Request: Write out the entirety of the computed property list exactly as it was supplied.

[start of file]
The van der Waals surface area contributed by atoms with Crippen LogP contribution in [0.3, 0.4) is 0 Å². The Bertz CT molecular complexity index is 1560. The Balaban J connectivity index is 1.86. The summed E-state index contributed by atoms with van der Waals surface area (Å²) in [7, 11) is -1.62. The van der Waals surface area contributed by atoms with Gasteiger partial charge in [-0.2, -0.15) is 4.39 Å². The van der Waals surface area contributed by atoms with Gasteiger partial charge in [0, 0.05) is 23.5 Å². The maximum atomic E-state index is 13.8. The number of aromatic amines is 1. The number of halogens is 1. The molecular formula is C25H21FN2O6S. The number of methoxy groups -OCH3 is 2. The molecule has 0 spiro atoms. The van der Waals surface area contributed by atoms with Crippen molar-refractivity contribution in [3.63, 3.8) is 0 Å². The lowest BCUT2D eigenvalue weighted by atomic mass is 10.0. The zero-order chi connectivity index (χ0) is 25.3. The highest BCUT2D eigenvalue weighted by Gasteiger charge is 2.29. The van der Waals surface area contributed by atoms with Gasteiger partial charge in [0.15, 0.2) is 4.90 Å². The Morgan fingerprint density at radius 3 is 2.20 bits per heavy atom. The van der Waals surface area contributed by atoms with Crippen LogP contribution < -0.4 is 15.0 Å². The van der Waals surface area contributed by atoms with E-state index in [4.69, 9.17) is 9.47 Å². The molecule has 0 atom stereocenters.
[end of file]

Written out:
The van der Waals surface area contributed by atoms with Crippen LogP contribution in [0.3, 0.4) is 0 Å². The Bertz CT molecular complexity index is 1560. The Balaban J connectivity index is 1.86. The summed E-state index contributed by atoms with van der Waals surface area (Å²) in [7, 11) is -1.62. The van der Waals surface area contributed by atoms with Gasteiger partial charge in [-0.2, -0.15) is 4.39 Å². The van der Waals surface area contributed by atoms with Gasteiger partial charge in [0, 0.05) is 23.5 Å². The maximum atomic E-state index is 13.8. The number of aromatic amines is 1. The number of halogens is 1. The molecular formula is C25H21FN2O6S. The number of methoxy groups -OCH3 is 2. The molecule has 0 spiro atoms. The van der Waals surface area contributed by atoms with Crippen molar-refractivity contribution in [3.63, 3.8) is 0 Å². The lowest BCUT2D eigenvalue weighted by atomic mass is 10.0. The zero-order chi connectivity index (χ0) is 25.3. The highest BCUT2D eigenvalue weighted by Gasteiger charge is 2.29. The van der Waals surface area contributed by atoms with Gasteiger partial charge in [0.15, 0.2) is 4.90 Å². The Morgan fingerprint density at radius 3 is 2.20 bits per heavy atom. The van der Waals surface area contributed by atoms with Crippen LogP contribution < -0.4 is 15.0 Å². The van der Waals surface area contributed by atoms with E-state index in [4.69, 9.17) is 9.47 Å². The molecule has 0 atom stereocenters.